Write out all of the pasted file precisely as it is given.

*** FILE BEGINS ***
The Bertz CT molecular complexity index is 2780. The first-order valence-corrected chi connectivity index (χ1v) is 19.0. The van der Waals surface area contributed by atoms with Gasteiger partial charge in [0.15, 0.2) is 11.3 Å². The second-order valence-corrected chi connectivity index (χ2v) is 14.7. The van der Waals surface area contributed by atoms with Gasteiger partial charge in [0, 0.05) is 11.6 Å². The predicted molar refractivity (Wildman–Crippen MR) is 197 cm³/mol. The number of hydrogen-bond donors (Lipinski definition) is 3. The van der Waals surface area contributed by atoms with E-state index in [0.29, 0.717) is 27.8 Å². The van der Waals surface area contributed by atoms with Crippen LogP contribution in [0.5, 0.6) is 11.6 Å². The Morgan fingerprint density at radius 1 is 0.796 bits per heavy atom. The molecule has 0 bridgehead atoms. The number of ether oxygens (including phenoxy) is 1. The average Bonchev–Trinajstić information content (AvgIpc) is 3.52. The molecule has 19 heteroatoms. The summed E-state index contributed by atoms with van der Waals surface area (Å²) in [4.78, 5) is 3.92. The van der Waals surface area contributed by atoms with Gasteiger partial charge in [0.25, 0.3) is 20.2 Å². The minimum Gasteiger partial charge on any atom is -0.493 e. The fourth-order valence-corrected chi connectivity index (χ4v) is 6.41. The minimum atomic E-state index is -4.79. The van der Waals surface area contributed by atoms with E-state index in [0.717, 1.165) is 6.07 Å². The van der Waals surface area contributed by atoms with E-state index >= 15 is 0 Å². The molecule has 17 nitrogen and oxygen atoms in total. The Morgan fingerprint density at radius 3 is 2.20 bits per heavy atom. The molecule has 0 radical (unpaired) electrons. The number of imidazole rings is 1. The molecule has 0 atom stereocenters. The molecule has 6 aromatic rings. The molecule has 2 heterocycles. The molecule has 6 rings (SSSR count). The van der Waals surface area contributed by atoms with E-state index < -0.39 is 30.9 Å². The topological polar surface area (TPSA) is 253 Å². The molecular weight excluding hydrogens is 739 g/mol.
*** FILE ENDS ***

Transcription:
The Bertz CT molecular complexity index is 2780. The first-order valence-corrected chi connectivity index (χ1v) is 19.0. The van der Waals surface area contributed by atoms with Gasteiger partial charge in [0.15, 0.2) is 11.3 Å². The second-order valence-corrected chi connectivity index (χ2v) is 14.7. The van der Waals surface area contributed by atoms with Gasteiger partial charge in [0, 0.05) is 11.6 Å². The predicted molar refractivity (Wildman–Crippen MR) is 197 cm³/mol. The number of hydrogen-bond donors (Lipinski definition) is 3. The van der Waals surface area contributed by atoms with E-state index in [0.29, 0.717) is 27.8 Å². The van der Waals surface area contributed by atoms with Crippen LogP contribution in [0.5, 0.6) is 11.6 Å². The Morgan fingerprint density at radius 1 is 0.796 bits per heavy atom. The molecule has 0 bridgehead atoms. The number of ether oxygens (including phenoxy) is 1. The average Bonchev–Trinajstić information content (AvgIpc) is 3.52. The molecule has 19 heteroatoms. The summed E-state index contributed by atoms with van der Waals surface area (Å²) in [4.78, 5) is 3.92. The van der Waals surface area contributed by atoms with Gasteiger partial charge in [0.25, 0.3) is 20.2 Å². The minimum Gasteiger partial charge on any atom is -0.493 e. The fourth-order valence-corrected chi connectivity index (χ4v) is 6.41. The minimum atomic E-state index is -4.79. The van der Waals surface area contributed by atoms with E-state index in [0.717, 1.165) is 6.07 Å². The van der Waals surface area contributed by atoms with E-state index >= 15 is 0 Å². The molecule has 17 nitrogen and oxygen atoms in total. The Morgan fingerprint density at radius 3 is 2.20 bits per heavy atom. The molecule has 0 radical (unpaired) electrons. The number of imidazole rings is 1. The molecule has 0 atom stereocenters. The molecule has 6 aromatic rings. The molecule has 2 heterocycles. The molecule has 6 rings (SSSR count). The van der Waals surface area contributed by atoms with E-state index < -0.39 is 30.9 Å². The topological polar surface area (TPSA) is 253 Å². The molecular weight excluding hydrogens is 739 g/mol.